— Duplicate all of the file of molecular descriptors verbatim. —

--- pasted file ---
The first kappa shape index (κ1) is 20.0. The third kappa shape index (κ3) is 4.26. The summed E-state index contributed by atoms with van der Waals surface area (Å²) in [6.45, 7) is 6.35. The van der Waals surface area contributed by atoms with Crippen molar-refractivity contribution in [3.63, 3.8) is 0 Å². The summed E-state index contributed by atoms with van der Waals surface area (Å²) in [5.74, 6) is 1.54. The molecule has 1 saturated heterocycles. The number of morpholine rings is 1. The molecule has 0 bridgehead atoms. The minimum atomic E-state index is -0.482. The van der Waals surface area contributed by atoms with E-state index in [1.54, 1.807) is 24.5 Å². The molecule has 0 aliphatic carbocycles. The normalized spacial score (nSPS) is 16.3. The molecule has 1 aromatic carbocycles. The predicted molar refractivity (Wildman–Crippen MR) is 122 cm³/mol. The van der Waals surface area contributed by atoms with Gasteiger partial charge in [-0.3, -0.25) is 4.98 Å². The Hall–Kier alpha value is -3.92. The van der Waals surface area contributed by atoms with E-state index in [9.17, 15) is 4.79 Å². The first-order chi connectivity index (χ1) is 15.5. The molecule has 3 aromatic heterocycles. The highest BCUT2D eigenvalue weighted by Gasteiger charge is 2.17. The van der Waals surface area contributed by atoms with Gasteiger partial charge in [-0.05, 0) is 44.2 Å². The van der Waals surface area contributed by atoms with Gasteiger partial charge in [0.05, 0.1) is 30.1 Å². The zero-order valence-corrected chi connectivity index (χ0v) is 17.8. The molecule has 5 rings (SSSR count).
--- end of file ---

The first kappa shape index (κ1) is 20.0. The third kappa shape index (κ3) is 4.26. The summed E-state index contributed by atoms with van der Waals surface area (Å²) in [6.45, 7) is 6.35. The van der Waals surface area contributed by atoms with Crippen molar-refractivity contribution in [3.63, 3.8) is 0 Å². The summed E-state index contributed by atoms with van der Waals surface area (Å²) in [5.74, 6) is 1.54. The molecule has 1 saturated heterocycles. The number of morpholine rings is 1. The molecule has 0 bridgehead atoms. The minimum atomic E-state index is -0.482. The van der Waals surface area contributed by atoms with E-state index in [1.54, 1.807) is 24.5 Å². The molecule has 0 aliphatic carbocycles. The normalized spacial score (nSPS) is 16.3. The molecule has 1 aromatic carbocycles. The predicted molar refractivity (Wildman–Crippen MR) is 122 cm³/mol. The van der Waals surface area contributed by atoms with Gasteiger partial charge in [-0.3, -0.25) is 4.98 Å². The Hall–Kier alpha value is -3.92. The van der Waals surface area contributed by atoms with E-state index in [9.17, 15) is 4.79 Å². The first-order chi connectivity index (χ1) is 15.5. The molecule has 3 aromatic heterocycles. The highest BCUT2D eigenvalue weighted by Gasteiger charge is 2.17. The van der Waals surface area contributed by atoms with Gasteiger partial charge in [-0.05, 0) is 44.2 Å². The van der Waals surface area contributed by atoms with Gasteiger partial charge in [0.05, 0.1) is 30.1 Å². The zero-order valence-corrected chi connectivity index (χ0v) is 17.8. The molecule has 5 rings (SSSR count).